KNOXVILLE, Tenn. (WATE) — A veteran in home hospice care is asking why he was given an uncomfortable bed, now he has one simple request. Michael Helm says in his “final days,” he wants a bed like he had at the hospital.
Beginning in 1965, Helm, served four years in the Navy. The retired general contractor is a widower and now he’s dying from several diseases. He moved to Knoxville to be closer to his family. The 73-year-old recently completed a cycle of chemotherapy, unfortunately, it didn’t work.
For the second time since January 3rd, Helm will be cared for by a second hospice group. Just before Christmas, he had been in a hospital setting where everything went fine, he said. But as he was moved home, Helm says he was promised a hospital bed similar to the one he had. But what was delivered is a basic homecare bed, not what he had been told.
“You are going home for hospice and you will have a bed exactly like that, which was a real comfortable hospital bed.”
“What do you have here?” asked Don Dare.
“Oh, this is nothing like it. this is a piece of crap,” replied Helm. Daren Helm, who acts as his father’s caregiver, said, “the first night his right leg slipped out, his air came off and his head was pinching the top left side rail.”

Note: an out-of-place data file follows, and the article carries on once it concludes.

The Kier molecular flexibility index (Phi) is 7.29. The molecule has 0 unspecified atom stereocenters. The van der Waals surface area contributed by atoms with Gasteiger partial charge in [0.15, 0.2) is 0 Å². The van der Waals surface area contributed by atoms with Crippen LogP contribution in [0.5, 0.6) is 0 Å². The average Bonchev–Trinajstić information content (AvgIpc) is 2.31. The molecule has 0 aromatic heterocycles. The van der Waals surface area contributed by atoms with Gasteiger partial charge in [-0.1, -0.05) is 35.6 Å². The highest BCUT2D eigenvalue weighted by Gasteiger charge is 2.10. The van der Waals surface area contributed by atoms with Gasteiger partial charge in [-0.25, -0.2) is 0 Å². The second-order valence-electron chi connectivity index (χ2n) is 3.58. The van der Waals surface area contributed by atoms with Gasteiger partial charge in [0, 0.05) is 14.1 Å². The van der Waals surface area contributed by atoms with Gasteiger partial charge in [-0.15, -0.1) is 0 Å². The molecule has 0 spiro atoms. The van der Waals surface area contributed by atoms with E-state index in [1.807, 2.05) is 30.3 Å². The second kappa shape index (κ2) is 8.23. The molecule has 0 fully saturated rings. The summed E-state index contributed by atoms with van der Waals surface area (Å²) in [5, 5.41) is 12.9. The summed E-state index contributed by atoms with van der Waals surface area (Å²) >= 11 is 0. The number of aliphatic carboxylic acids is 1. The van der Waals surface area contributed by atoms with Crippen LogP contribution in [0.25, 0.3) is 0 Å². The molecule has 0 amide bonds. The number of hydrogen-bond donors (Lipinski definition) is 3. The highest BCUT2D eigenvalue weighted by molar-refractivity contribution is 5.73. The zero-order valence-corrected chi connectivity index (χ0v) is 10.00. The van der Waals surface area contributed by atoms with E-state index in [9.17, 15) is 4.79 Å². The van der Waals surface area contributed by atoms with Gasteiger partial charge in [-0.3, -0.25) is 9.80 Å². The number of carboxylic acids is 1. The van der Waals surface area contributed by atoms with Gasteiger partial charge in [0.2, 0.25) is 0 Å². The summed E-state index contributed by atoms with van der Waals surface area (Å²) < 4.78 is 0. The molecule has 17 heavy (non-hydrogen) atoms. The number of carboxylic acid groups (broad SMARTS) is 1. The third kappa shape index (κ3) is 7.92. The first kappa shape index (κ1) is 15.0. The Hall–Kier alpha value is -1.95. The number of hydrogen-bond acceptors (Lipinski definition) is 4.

With a new hospice group caring for Michael, he asked them could he get another bed?
“I said will my new bed, will it be better than this? Won’t it? They said, afraid not. It’s going to be about the same.”
The family has been told that Medicare, Michael’s health care provider, only pays for this style of bed. No other is covered under his Medicare hospice benefit.
“I guess that’s just the status quo. It doesn’t make sense to me, the final journey of someone’s life, why should you get downgraded?” said Daren. “My dad, he’s really selfless. He’s worried about everyone who is going to come after him.”
Daren ordered and paid $5,000 for a Hill-Rom bed, but it won’t be delivered until sometime next week. In his last few days, Mr. Helm would like to sleep in a comfortable bed.
“When I was talking to the new nurse today, I said, how long do you think it will take? because I want to go home. Not here, I want to be with my wife,” said Daren.
The hospice bed provided to Michael is covered by Medicare, his health care provider. What we found out is that under his Medicare hospice benefit, the plan only pays for the bed he received, not the more expensive Hill-Rom bed that he would like to have.
Michael’s former and present hospice care providers tell us they are committed to providing compassionate care and they work with patients to address specific needs. However, if a patient is not satisfied with a bed covered by Medicare, or any other provider, they can purchase a different bed independently out of their own pocket.